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What does it mean to race at home?

7th August 2018

I knew I had to come out of blog hibernation because racing at home means I feel so much love and support I don’t know what to do with it! It was stunning. There were so many spectators in the woods cheering that Lespy suggested one might be easily confused as to whether it was a Canada Cup or a World Cup! By the end of the day Sunday I was beaming with pride. Now the word is out, I’m hoping the rest of the country will come out of the woodwork and enjoy the east coast as much as I do.

Photo credit and gratitude as always to the brilliant photographer extraordinaire Brianne Stienman for all pictures here, thank you!

Five years ago The Gorge was one of my favourite race courses in the province. It was one of the first places I really started to feel fast, but in the years after it began to deteriorate. Those roots I loved so much in the beginning weren’t just a technical challenge, (especially when wet) they made riding feel like too much work and the work vs. reward balance began to slip. A Canada Cup is a big event to organize and besides Bear Mountain, the other Canada Cup venues have been around for years. They are very much well-oiled machines you can count on. The Gorge had just been revived and was yet to be tested.

I knew Ryan Lindh from TrailFlow Outdoor Adventures was going to have to do an incredible amount of work bringing in dirt to make The Gorge beautiful again and man, did he pull it off! Everyone who came from away was raving about the course and so was I. I hope you’ll all go home and share your experience so that the number of riders reflect the quality of the event. Ryan left a small portion of the trail in the beginning of the lap classically rooty, but the rest of it was artfully designed to give the maximum TRAILFLOW possible.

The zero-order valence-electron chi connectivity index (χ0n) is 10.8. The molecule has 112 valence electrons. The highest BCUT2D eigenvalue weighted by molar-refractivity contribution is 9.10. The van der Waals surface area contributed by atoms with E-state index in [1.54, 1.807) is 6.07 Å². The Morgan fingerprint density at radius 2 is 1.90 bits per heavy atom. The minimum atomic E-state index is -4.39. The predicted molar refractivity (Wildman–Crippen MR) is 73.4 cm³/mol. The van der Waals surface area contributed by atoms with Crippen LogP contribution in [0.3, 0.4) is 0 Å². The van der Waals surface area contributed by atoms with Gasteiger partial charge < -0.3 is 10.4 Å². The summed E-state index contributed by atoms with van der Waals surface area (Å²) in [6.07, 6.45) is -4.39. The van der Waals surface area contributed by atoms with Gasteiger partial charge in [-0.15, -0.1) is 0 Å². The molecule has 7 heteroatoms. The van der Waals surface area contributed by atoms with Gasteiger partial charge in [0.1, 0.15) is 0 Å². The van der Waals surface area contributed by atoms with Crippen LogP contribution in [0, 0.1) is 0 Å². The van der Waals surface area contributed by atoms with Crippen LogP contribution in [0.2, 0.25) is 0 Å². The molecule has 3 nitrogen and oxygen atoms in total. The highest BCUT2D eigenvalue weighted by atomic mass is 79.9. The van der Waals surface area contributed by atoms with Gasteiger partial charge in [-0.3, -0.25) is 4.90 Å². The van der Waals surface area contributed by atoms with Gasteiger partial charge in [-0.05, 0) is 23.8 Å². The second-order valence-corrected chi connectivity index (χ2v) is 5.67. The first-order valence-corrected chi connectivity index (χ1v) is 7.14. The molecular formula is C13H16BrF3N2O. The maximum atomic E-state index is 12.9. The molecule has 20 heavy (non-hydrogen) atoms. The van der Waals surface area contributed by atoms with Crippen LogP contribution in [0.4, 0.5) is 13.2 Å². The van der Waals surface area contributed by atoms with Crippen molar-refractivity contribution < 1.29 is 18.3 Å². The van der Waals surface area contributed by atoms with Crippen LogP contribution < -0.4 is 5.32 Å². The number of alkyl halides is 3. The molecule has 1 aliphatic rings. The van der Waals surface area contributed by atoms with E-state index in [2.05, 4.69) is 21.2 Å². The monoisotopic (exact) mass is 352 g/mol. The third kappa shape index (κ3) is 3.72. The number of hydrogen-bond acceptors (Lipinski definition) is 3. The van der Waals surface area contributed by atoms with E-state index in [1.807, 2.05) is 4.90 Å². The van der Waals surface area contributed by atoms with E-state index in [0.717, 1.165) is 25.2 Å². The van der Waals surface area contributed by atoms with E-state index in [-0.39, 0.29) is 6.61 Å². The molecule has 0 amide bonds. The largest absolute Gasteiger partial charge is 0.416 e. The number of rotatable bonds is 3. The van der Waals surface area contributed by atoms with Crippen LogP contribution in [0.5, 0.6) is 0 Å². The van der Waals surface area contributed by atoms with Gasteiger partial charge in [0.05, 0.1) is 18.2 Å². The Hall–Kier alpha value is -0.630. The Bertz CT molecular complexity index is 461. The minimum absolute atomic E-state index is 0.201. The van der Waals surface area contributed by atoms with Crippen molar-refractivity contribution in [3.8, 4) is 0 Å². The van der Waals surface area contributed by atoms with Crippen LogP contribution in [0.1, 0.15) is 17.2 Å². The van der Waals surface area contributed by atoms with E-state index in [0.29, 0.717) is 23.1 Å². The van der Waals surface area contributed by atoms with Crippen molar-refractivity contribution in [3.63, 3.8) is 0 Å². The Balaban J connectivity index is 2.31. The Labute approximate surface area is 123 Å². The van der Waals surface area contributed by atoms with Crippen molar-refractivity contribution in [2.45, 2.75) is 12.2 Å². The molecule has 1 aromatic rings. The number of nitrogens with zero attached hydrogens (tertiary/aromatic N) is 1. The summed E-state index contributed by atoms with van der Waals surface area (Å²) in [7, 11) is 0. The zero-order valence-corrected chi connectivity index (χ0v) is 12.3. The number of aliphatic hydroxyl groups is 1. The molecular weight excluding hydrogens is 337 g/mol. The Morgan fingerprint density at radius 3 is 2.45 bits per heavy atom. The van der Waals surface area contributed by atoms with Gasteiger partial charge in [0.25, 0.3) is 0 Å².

As per the actual race- after being selected for Worlds in September and already having plans to race the Mont Sainte Anne World Cup the next weekend… for me this was purely for fun and a chance to race in front of a home crowd. Which I haven’t done all year! I’ve been travelling so much I don’t even get the chance to be a part of the local events and catch up with the community.

I did three interviews last week leading into the race and they all asked me why this is such a big deal to have a Canada Cup in Nova Scotia, but I think Lespy said it best-

“The biggest thing about having a higher level event here in Nova Scotia is just to give the younger athletes a good way to measure themselves against the rest of the country. There will be athletes travelling here from places like Quebec and Ontario so it’s very important to see where you stand and experience that kind of competition to motivate you to work and train harder to see where you can go with the sport.” (The Chronicle Herald)

You have to have the means and the physical support to travel so much at a young age for competition and not everyone has that. Regularly having a Canada Cup on the east coast will make mountain biking much more accessible. I’m excited to see how this will affect the future of our youngest racers.


Next year is an even greater opportunity to visit as there will be TWO Canada Cups in the Maritimes. I can hardly believe it. Like Quebec and Ontario traditionally do, there will be a double header with Nova Scotia and Prince Edward Island hosting back to back races. Make sure you put it on your calendar!

If this isn’t what your cheer squad looks like, you need to get a new one… This is the infectious energy I’ll be taking with me to MSA!

I am an aspiring athlete looking to make my mark on the mountain biking world. I love racing and training with my teammates, and I am looking for new ways to be faster and stronger- the fun is always in a good race!